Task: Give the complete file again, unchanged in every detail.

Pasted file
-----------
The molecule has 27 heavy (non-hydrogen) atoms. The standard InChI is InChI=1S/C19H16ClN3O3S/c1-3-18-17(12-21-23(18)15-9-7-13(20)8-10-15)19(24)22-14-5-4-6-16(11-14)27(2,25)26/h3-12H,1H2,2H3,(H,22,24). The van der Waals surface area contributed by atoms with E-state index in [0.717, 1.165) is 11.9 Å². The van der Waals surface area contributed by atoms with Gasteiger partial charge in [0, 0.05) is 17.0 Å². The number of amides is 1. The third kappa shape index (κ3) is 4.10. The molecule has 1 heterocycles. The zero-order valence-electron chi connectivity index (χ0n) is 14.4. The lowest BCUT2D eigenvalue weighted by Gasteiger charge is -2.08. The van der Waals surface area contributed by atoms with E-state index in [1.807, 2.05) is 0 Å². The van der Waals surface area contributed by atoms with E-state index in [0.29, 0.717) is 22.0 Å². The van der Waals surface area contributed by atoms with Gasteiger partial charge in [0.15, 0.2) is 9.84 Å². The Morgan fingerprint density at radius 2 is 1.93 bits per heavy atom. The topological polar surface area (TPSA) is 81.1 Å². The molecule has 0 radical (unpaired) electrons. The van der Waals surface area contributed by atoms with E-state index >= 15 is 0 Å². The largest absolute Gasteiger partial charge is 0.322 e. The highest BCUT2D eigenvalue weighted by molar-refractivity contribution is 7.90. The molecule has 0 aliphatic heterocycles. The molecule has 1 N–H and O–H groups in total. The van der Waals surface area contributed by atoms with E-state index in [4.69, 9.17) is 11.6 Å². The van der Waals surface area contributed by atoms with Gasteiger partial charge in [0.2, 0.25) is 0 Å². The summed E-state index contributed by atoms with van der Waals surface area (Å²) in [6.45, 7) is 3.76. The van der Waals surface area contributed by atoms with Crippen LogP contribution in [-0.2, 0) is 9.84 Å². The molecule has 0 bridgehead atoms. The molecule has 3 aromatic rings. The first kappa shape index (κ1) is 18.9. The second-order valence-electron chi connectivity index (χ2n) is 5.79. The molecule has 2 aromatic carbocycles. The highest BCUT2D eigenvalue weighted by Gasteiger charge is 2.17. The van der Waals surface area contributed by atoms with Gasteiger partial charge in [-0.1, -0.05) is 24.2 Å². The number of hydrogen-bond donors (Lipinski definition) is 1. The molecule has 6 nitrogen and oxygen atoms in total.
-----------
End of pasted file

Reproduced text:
The molecule has 27 heavy (non-hydrogen) atoms. The standard InChI is InChI=1S/C19H16ClN3O3S/c1-3-18-17(12-21-23(18)15-9-7-13(20)8-10-15)19(24)22-14-5-4-6-16(11-14)27(2,25)26/h3-12H,1H2,2H3,(H,22,24). The van der Waals surface area contributed by atoms with E-state index in [0.717, 1.165) is 11.9 Å². The van der Waals surface area contributed by atoms with Gasteiger partial charge in [0, 0.05) is 17.0 Å². The number of amides is 1. The third kappa shape index (κ3) is 4.10. The molecule has 1 heterocycles. The zero-order valence-electron chi connectivity index (χ0n) is 14.4. The lowest BCUT2D eigenvalue weighted by Gasteiger charge is -2.08. The van der Waals surface area contributed by atoms with E-state index in [1.807, 2.05) is 0 Å². The van der Waals surface area contributed by atoms with E-state index in [0.29, 0.717) is 22.0 Å². The van der Waals surface area contributed by atoms with Gasteiger partial charge in [0.15, 0.2) is 9.84 Å². The Morgan fingerprint density at radius 2 is 1.93 bits per heavy atom. The topological polar surface area (TPSA) is 81.1 Å². The molecule has 0 radical (unpaired) electrons. The van der Waals surface area contributed by atoms with E-state index >= 15 is 0 Å². The largest absolute Gasteiger partial charge is 0.322 e. The highest BCUT2D eigenvalue weighted by molar-refractivity contribution is 7.90. The molecule has 0 aliphatic heterocycles. The molecule has 1 N–H and O–H groups in total. The van der Waals surface area contributed by atoms with E-state index in [4.69, 9.17) is 11.6 Å². The van der Waals surface area contributed by atoms with Gasteiger partial charge in [0.2, 0.25) is 0 Å². The summed E-state index contributed by atoms with van der Waals surface area (Å²) in [6.45, 7) is 3.76. The van der Waals surface area contributed by atoms with Crippen LogP contribution in [-0.2, 0) is 9.84 Å². The molecule has 0 bridgehead atoms. The molecule has 3 aromatic rings. The first kappa shape index (κ1) is 18.9. The second-order valence-electron chi connectivity index (χ2n) is 5.79. The molecule has 2 aromatic carbocycles. The highest BCUT2D eigenvalue weighted by Gasteiger charge is 2.17. The van der Waals surface area contributed by atoms with Gasteiger partial charge in [-0.1, -0.05) is 24.2 Å². The number of hydrogen-bond donors (Lipinski definition) is 1. The molecule has 6 nitrogen and oxygen atoms in total.